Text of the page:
Space Oddities – Where do Satellites Come From?

Posted on Mar 19, 2016

Contributed by Thomas Kolasa. He is currently in the NYC Data Science Academy 12 week full time Data Science Bootcamp program taking place between January 11th to April 1st, 2016. This post is based on his first class project - R visualization (due on the second week of the program).

For my data visualization project, I looked at artificial satellite data from the Union of Concerned Scientists. It concerns the 1,305 operational satellites orbiting Earth as of the 31st of August, 2015. While there have been fascinating visualizations of space debris done by Google Earth and others, the UCS data contain satellite origin locations and ownership information useful for analyzing the overall industry.

The Dataset

  • Country of Origin
  • Country of Operator
  • Users
  • Purpose
  • Class of Orbit
  • Type of Orbit
  • Longitude of GEO
  • Perigee & Apogee (km)
  • Inclination (degrees)
  • Period (minutes)
  • Launch Mass (kg)
  • Launch Date and Site
  • Expected Lifetime
  • Contractor(company or state)
  • Country of Contractor
  • Launch Vehicle

Launching Countries

The data is collected from multiple sources. First, the Convention on Registration of Objects Launched into Outer Space requires that countries report satellite information to the United Nations Office of Outer Space Affairs. Even so, some countries neglect to report launches of covert satellites. However, other countries act as watchdogs, reporting when they detect a foreign satellite launch. Amateur astronomers also fulfill this watchdog role.

Next I examined the launching state of these satellites. While 25% of satellite origin countries are labeled “NR” (Not Reported), many of these are new satellites that are not yet labeled. These values are therefore missing at random (MAR) with respect to time and do not severely undermine the analysis. Using dplyr and ggplot2, I grouped the most active satellite origin countries and plot them on the world map:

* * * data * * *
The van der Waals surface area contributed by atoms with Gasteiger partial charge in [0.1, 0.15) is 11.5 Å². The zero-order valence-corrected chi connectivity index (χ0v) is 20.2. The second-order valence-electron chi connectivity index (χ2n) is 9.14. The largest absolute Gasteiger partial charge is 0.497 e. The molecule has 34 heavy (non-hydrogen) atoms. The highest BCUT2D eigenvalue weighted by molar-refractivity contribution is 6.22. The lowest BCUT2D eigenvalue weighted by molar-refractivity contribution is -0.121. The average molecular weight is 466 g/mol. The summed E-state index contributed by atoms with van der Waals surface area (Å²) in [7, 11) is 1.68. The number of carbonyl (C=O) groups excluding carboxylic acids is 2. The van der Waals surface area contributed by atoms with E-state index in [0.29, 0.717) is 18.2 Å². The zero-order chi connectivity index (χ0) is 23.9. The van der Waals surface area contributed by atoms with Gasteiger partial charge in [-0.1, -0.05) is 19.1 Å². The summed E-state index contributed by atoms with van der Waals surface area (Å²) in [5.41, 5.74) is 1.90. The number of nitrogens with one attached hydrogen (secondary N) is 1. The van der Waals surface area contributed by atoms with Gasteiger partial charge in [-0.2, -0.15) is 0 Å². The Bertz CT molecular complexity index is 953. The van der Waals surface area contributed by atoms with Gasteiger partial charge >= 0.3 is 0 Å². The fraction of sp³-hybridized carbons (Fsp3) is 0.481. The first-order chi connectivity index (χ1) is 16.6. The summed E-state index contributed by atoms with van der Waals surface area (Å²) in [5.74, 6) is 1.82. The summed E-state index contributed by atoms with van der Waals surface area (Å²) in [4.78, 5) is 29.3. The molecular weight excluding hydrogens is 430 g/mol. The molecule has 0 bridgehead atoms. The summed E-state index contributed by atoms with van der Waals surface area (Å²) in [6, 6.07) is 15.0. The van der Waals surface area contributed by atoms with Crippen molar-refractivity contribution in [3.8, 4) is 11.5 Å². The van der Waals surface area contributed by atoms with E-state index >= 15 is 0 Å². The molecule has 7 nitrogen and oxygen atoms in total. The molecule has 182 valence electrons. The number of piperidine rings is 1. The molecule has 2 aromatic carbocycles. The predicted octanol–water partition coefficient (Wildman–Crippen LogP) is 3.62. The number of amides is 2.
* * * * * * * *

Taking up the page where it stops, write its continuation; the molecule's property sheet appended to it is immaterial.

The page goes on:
group_by(sat_data, Country.Org.of.UN Registry) %>%
summarise(count_from_orig_country = n()) %>%
## Source: local data frame [46 x 2]
## Country.Org.of.UN Registry count_from_orig_country
## (fctr) (int)
## 1 USA 399
## 2 NR 321
## 3 Russia 117
## 4 China 114
## 5 France 65
## 6 Japan 47
## 7 United Kingdom 32
## 8 India 30
## 9 Germany 22
## 10 Luxembourg 20
## .. ... ...
ggplot(data=new_world_map_df_sorted, aes(x=long, y=lat, group=group, fill=origins_per_country)) +
  geom_polygon() +
    axis.text.y=element_blank()) +
  scale_fill_continuous(name = "Origins per Country") +
  coord_equal() +
  ggtitle("Satellites by Country of Origin")


Launch Sites

The launch site with the most satellites currently in orbit is the Baikonur Cosmodrome in Kazakhstan, one of the main launch sites of the Russian space program. The second busiest launch site is in French Guiana where the European Space Agency performs most of its launches.

group_by(sat_data, Launch.Site) %>%
summarise(Launches_per_site = n()) %>%
## Source: local data frame [23 x 2]
## Launch.Site                       Launches_per_site
## (fctr)                            (int)
## 1 Baikonur Cosmodrome             253
## 2 Guiana Space Center             210
## 3 Cape Canaveral                  187
## 4 Vandenberg AFB                  142
## 5 Plesetsk Cosmodrome             88
## 6 Dombarovsky Air Base            67
## 7 Taiyuan Launch Center           58
## 8 Xichang Satellite Launch Center 51
## 9 Jiuquan Satellite Launch Center 47
## 10 Wallops Island Flight Facility 41
## .. ... ...

And here are launch locations on the world map:

launch_site_df = group_by(sat_data, Launch.Site) %>% summarise(Launches_per_site = n())
ggplot() + geom_polygon(data = map_data("world"), aes(x = long, y = lat, group = group)) +
size=launch_site_df$Launches_per_site[sat_data$Launch.Site])) +
axis.title.x = element_blank(),
axis.title.y = element_blank(),
axis.ticks = element_blank(),
axis.text.x = element_blank(),
axis.text.y = element_blank()) +
coord_equal() +
scale_size_continuous(range = c(1, 3.5)) +
ggtitle("Satellite Launch Pads by Number of Launches")


Other Launch Sites

There are currently 26 working satellites in orbit launched from Odyssey, a mobile drilling rig turned launch pad.